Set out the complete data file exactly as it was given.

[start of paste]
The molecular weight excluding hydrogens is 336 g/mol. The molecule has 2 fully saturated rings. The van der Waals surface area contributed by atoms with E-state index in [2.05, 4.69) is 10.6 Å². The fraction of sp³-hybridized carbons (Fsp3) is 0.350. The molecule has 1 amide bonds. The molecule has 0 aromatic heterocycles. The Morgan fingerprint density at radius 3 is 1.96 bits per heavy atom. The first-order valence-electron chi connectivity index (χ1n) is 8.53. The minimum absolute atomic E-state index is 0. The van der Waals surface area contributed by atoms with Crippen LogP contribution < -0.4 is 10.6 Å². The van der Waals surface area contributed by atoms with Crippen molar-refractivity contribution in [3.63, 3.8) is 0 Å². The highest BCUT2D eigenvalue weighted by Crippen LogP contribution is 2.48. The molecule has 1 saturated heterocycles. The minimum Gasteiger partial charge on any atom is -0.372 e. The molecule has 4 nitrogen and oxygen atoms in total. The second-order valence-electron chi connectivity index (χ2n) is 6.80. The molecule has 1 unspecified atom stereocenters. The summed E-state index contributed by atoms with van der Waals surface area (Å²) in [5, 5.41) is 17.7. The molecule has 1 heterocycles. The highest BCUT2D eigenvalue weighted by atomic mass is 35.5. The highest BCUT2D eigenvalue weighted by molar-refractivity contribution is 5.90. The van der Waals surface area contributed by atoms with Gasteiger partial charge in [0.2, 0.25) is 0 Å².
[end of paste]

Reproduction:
The molecular weight excluding hydrogens is 336 g/mol. The molecule has 2 fully saturated rings. The van der Waals surface area contributed by atoms with E-state index in [2.05, 4.69) is 10.6 Å². The fraction of sp³-hybridized carbons (Fsp3) is 0.350. The molecule has 1 amide bonds. The molecule has 0 aromatic heterocycles. The Morgan fingerprint density at radius 3 is 1.96 bits per heavy atom. The first-order valence-electron chi connectivity index (χ1n) is 8.53. The minimum absolute atomic E-state index is 0. The van der Waals surface area contributed by atoms with Crippen LogP contribution < -0.4 is 10.6 Å². The van der Waals surface area contributed by atoms with Crippen molar-refractivity contribution in [3.63, 3.8) is 0 Å². The highest BCUT2D eigenvalue weighted by Crippen LogP contribution is 2.48. The molecule has 1 saturated heterocycles. The minimum Gasteiger partial charge on any atom is -0.372 e. The molecule has 4 nitrogen and oxygen atoms in total. The second-order valence-electron chi connectivity index (χ2n) is 6.80. The molecule has 1 unspecified atom stereocenters. The summed E-state index contributed by atoms with van der Waals surface area (Å²) in [5, 5.41) is 17.7. The molecule has 1 heterocycles. The highest BCUT2D eigenvalue weighted by atomic mass is 35.5. The highest BCUT2D eigenvalue weighted by molar-refractivity contribution is 5.90. The van der Waals surface area contributed by atoms with Gasteiger partial charge in [0.2, 0.25) is 0 Å².